Matisse: A New Country

The Centre Pompidou, Malaga

€2.50 – €4.00

6/3/19 – 9/6/19

Málaga, Spain

6.5 / 10

Mattise. It’s a household name. But how much do you really know about this experimental artist?

 The Centre Pompidou in Malaga has put on an intriguing exhibition which will leave you yearning to find out more. Covering the development of Matisse’s artistic career, it touches on his most influential styles and periods.

The entrance to the exhibition reveals key dates and information about Matisse’s life. It tells us how in his late career, he began to explore colour with a new objective, becoming experimental in a completely new way. We begin to learn about his biography; how the artist broke away from traditional artistic tutorship, choosing to follow in the footsteps of Gustave Moreau, focussing on artistic freedom. Towards the end of his life, the Matisse became intrigued by sculpture, and was taught by Rodin’s assistant, Antoine Bourdelle. This review is going to examine some of the stand-out works of the exhibition, and how they contribute to the overall success of the show.

Madeline II, 1903

This is a small sculpture with an intensely concentrated expression. The handling of the bronze is rough and ingrained, with the modelling of the artist’s fingers visible in every curve of her body. Despite its heavy-handed appearance, the sculpture is surprisingly delicate. She gazes towards the floor, averting her eyes from the onlooking viewer. It exemplifies the relationship between the male gaze and the female nude, and makes a strong contribution to a concise exhibition.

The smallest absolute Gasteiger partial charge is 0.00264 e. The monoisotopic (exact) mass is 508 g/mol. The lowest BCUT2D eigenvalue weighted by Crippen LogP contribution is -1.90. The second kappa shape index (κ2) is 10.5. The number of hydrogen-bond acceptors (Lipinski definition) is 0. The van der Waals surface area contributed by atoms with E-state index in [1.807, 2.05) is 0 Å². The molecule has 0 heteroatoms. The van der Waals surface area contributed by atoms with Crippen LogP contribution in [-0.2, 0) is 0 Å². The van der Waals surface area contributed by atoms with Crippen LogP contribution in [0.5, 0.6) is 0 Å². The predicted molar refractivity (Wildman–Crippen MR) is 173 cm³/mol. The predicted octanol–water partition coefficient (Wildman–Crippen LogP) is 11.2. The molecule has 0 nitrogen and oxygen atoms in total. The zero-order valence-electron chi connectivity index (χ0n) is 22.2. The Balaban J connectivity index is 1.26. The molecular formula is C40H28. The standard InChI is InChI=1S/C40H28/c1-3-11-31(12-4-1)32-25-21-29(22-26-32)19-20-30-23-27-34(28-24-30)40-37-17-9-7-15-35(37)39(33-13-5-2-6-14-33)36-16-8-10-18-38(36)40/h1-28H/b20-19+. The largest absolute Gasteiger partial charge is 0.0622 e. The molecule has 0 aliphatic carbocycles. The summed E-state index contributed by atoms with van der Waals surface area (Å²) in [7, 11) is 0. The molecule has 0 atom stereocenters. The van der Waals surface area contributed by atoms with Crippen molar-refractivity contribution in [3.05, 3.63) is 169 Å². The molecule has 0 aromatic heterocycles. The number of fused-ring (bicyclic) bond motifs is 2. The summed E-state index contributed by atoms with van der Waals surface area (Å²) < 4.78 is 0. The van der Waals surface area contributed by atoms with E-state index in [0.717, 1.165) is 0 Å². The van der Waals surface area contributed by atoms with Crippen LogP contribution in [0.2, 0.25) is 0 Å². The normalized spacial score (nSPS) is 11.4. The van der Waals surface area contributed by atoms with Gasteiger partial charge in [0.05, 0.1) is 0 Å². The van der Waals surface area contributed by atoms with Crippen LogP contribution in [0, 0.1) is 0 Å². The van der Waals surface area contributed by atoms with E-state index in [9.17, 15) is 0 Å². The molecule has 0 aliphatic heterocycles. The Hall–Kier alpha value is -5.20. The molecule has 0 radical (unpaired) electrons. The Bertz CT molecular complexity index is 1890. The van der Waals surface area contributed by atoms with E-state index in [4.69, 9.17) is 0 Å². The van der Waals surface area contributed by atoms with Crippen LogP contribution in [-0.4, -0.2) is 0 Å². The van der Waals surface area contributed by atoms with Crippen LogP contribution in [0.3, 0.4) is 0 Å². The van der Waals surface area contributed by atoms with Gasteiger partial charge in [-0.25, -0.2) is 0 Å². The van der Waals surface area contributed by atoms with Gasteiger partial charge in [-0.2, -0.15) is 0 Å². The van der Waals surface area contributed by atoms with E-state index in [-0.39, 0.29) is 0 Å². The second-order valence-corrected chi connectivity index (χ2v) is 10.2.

Self Portrait, 1900

Heavy layers of bright colour somehow come together to create a dark, enigmatic appearance. This is a telling self portrait; it seems to foreshadow the artist’s later obsession with colour, whilst acting as a window into his darker emotions. The artist stands in the centre of the canvas but instead of a strong presence he is but a withering shadow.

Pont Saint Michel, 1900

This work is an insightful exploration of the true value of colour. Expressive brush marks sit beside elements of untouched canvas, creating depth and profundity. The simple joy of light and colour in this painting echo an Impressionist influence, creating a joyous, sumptuous scene.

Back, 1907-8

Indian ink on packing paper has produced this example of Matisse’s experimental use of media. The hard, dark lines create a bold and impactful image which is enhanced by its minimalism.

“I have several paintings in progress. I am as curious about colour as one would be visiting a new country, because I have never concentrated so closely on colour expression. Up to now I have waited at the gates of the temple”

Henri Matisse, 1947

Violinist at the Window, 1918

This later period demonstrates the more classical Matisse style that we know and love. The abstract treatment of the central figure is intentionally two-dimensional, and seeks to explore the limitations of soft colour and simplicity of line, over depth.

Still life with a Green Sideboard, 1928

Echoing Cezanne and other Post Impressionist influences, this work explores depth through the contrast between colour and shade. It was a stand-out work from the exhibition, encapsulating this experimental yet recognisable period of the artist’s career.

Interior in Nice, a Siesta, c.1923